Universal Music Group, the nation's largest recording company, and YouTube are closing in on a final agreement to create a new premium music video Web site, according to sources close to the negotiations.
The sources said that the proposed service, which is tentatively named Vevo, would be a destination site closely linked to YouTube. Should an agreement be reached, Vevo would likely be the largest music-oriented site on the Web. Talks are ongoing, but a deal could be reached as early as the next few weeks, sources said.
A YouTube spokesman said: "We are always working with our partners to find creative ways to connect music, musicians, and fans."
Universal's YouTube channel is by far the largest on the video site. The label's music videos have been viewed more than 3.5 billion times. Vevo and the joint venture with YouTube were born out of a year-long campaign by Doug Morris, Universal's chairman and CEO, to build music videos into a standalone business. CNET News first reported in September that Universal Music was planning a.
Morris and Universal have been intent on creating a premium digital music-video business. According to the sources, label executives believe Vevo is the answer.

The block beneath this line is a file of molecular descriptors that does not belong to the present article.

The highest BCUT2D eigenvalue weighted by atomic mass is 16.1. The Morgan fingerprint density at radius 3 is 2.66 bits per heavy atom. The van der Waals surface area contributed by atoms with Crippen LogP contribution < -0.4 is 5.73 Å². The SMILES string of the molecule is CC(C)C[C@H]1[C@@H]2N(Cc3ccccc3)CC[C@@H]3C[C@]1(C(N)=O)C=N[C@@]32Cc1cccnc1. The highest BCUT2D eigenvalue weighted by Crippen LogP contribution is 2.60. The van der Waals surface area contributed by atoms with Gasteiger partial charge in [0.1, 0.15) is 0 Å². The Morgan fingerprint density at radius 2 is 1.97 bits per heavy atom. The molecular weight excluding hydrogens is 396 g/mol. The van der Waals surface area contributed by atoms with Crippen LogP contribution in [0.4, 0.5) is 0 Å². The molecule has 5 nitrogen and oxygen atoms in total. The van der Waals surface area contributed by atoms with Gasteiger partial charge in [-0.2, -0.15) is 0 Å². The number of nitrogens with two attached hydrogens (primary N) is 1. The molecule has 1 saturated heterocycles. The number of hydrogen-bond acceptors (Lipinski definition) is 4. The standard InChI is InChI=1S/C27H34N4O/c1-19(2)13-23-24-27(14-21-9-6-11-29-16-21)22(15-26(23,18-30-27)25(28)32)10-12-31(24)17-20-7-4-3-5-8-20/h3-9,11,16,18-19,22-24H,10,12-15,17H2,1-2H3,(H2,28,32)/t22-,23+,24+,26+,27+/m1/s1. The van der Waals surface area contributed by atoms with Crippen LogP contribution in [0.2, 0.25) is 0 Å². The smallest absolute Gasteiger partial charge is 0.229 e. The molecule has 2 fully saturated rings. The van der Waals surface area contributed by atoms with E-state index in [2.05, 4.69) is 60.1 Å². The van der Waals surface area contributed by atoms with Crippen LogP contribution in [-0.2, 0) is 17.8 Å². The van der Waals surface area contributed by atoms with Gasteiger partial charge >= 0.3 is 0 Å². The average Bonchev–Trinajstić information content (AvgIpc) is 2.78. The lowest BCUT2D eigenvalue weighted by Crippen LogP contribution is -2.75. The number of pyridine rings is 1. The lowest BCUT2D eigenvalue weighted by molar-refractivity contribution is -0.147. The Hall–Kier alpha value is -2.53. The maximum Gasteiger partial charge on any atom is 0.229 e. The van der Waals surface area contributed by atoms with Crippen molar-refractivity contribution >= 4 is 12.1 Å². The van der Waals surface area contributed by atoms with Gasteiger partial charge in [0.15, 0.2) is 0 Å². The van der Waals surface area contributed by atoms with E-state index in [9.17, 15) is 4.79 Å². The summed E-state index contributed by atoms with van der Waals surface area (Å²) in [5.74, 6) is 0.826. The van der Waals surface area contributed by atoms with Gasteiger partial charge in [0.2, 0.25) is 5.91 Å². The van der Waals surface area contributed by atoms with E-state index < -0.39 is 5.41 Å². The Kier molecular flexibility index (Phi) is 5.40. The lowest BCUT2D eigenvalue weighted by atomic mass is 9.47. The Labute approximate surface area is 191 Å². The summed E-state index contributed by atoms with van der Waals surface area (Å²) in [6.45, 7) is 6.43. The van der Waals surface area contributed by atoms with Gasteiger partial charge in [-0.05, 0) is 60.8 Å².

A standalone music site--which would feature traditional music videos and interviews, along with other artist-driven content--is designed to attract high-end advertisers, some of whom may have been skittish in the past about advertising alongside YouTube's user-generated videos.
Universal has acquired an ownership stake in a large number of digital music services. The deal would give Universal some control over the revenue generated from its music videos while also allowing the company to benefit from YouTube's technology expertise.
Universal executives last year said the label sees revenue in the "" from YouTube.
The other major labels, Sony Music Entertainment, Warner Music Group, and EMI, have been approached about joining the service, according to the sources. YouTube and Universal have a vision of the site becoming a syndication platform for all kinds of premium content beyond music videos, such as editorial content, merchandising, Webisodes, or artist-generated videos.
The news comes as the four largest music labels are renegotiating their licensing deals with YouTube.
The labels learned the hard way that music videos were more than just a means to promote music and artists. The story is legend now but MTV built a huge business on music videos while paying the labels little.